Java Scientific Calculator

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Memory

The calculator has one general memory and five memory functions. Three of these are not available in statistics mode, though you can still use the memory in this mode.

The main memory functions are store and recall. Store (button sto, key ‘S’) stores the result of a calculation in memory. This function causes the calculator to immediately evaluate the current expression so that it has a number to store. Recall (button rec, key ‘R’) recalls the number from memory and puts it in the input display as RCL. This allows you to use the memory value in calculations, but means you have to evaluate an expression (press enter or ‘=’ to get a numeric representation of the value.

The M+ and M− buttons (keys ‘M’ and shift, ‘M’) let you add to and subtract from the value in memory. This is probably most useful when adding up a long list of numbers. Like STO, they evaluate the current expression before adding it to or subtracting it from memory.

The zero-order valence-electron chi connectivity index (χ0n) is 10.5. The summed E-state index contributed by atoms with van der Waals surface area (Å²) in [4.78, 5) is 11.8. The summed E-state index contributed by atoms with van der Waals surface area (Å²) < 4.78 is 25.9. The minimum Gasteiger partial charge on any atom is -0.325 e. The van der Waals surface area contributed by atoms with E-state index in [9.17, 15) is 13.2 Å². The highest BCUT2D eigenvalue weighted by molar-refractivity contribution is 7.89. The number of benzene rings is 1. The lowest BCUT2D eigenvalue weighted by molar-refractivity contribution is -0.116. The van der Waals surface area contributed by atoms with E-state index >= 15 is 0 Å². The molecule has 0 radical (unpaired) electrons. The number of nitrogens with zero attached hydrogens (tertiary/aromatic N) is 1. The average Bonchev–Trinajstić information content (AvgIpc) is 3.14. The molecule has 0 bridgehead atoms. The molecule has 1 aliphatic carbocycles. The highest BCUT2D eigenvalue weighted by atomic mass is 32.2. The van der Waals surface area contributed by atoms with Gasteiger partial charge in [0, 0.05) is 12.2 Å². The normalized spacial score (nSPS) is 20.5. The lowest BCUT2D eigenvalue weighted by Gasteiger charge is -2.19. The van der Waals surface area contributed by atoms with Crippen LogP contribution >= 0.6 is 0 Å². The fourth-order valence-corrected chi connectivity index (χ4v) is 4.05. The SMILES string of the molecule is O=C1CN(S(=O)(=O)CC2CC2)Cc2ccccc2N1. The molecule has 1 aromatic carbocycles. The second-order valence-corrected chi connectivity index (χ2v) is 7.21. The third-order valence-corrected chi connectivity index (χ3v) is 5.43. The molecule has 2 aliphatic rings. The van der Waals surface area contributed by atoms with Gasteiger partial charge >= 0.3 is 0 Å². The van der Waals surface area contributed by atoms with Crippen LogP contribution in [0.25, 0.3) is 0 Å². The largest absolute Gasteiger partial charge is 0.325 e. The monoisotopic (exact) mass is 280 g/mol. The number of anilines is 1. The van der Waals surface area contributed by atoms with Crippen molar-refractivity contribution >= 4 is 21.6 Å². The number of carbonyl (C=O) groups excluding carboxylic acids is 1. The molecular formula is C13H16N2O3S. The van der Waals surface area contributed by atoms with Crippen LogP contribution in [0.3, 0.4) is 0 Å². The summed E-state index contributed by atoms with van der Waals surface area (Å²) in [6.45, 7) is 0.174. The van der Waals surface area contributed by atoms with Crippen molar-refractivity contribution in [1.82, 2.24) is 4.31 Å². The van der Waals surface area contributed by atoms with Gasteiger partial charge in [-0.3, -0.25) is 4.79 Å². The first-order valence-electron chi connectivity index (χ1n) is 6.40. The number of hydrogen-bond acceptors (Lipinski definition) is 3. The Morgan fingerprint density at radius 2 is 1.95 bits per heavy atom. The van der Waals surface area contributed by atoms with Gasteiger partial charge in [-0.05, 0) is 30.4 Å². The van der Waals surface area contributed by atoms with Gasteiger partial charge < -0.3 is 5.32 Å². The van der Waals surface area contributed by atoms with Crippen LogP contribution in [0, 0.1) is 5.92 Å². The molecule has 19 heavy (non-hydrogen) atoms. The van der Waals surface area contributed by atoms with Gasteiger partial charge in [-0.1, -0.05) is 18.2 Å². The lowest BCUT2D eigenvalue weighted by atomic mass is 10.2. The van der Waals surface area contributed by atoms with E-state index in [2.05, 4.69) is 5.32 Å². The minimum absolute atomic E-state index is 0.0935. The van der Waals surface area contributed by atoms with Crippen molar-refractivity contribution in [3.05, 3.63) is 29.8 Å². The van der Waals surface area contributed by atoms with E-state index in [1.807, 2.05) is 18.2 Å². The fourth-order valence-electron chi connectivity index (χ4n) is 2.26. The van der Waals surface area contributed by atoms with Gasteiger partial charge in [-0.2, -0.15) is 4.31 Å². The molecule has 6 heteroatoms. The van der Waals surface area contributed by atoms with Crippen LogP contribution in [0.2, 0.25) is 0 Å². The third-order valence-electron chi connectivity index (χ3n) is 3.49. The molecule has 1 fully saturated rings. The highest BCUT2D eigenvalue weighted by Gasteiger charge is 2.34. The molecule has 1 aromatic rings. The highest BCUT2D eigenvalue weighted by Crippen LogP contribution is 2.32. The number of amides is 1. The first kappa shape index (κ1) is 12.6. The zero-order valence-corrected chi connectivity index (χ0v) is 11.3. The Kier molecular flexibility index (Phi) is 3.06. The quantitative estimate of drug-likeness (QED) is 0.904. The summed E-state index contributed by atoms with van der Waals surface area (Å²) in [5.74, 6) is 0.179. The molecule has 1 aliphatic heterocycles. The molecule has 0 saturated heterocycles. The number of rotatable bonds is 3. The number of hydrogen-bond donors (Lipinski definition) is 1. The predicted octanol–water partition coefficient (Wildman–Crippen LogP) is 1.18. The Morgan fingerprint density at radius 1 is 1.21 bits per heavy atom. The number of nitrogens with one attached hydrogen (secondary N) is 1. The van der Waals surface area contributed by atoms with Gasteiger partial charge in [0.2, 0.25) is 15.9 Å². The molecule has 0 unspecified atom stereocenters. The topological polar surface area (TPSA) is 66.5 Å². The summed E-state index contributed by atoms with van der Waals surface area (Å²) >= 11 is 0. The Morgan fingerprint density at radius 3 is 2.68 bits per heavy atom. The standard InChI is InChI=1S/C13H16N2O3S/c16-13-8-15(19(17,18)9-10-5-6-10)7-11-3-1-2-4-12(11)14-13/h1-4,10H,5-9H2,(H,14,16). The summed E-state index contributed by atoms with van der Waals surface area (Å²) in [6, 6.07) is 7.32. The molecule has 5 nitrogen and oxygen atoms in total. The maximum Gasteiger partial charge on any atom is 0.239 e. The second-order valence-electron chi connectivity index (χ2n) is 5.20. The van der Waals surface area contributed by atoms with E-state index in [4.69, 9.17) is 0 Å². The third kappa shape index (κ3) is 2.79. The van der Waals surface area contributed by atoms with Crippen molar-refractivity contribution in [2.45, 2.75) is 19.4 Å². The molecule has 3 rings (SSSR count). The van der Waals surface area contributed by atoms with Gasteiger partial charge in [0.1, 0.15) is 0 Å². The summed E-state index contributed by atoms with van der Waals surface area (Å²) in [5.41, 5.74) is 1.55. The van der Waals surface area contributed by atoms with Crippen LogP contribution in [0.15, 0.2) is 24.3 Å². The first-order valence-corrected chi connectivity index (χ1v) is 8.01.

The MCl button (keys shift, ‘\’) clears the memory. In fact, it does no more than set the memory value to zero, which is its value when no number has been stored.

Only store and recall are available in statistics mode. In this mode you can still clear the memory by using AC to clear the display and STO to store zero in memory.

The ANS button (key ‘a’) acts like an immediate memory of the last computed value and can be used as many times as you like in the current expression. The calculator will put ANS at the beginning or end of an expression if the expression would not otherwise make sense. So, for example if you type ‘×5’ the calculator will produce ‘ANS×5’, assuming you meant to multiply the previous result by 5. Note that ‘+5’ and ‘−5’ won’t be changed because these expressions are meaningful on their own. However, ‘5+’ followed by enter will change to ‘5+ANS’ because that is a meaningful expression. The feature of putting ANS at the end of an expression that would not otherwise be well-formed is probably most useful when using a function, like square root, that acts on the expression following it, to evaluate the function applied to the last result.


Last modified: Sat 31 May 2008 01:10 pm

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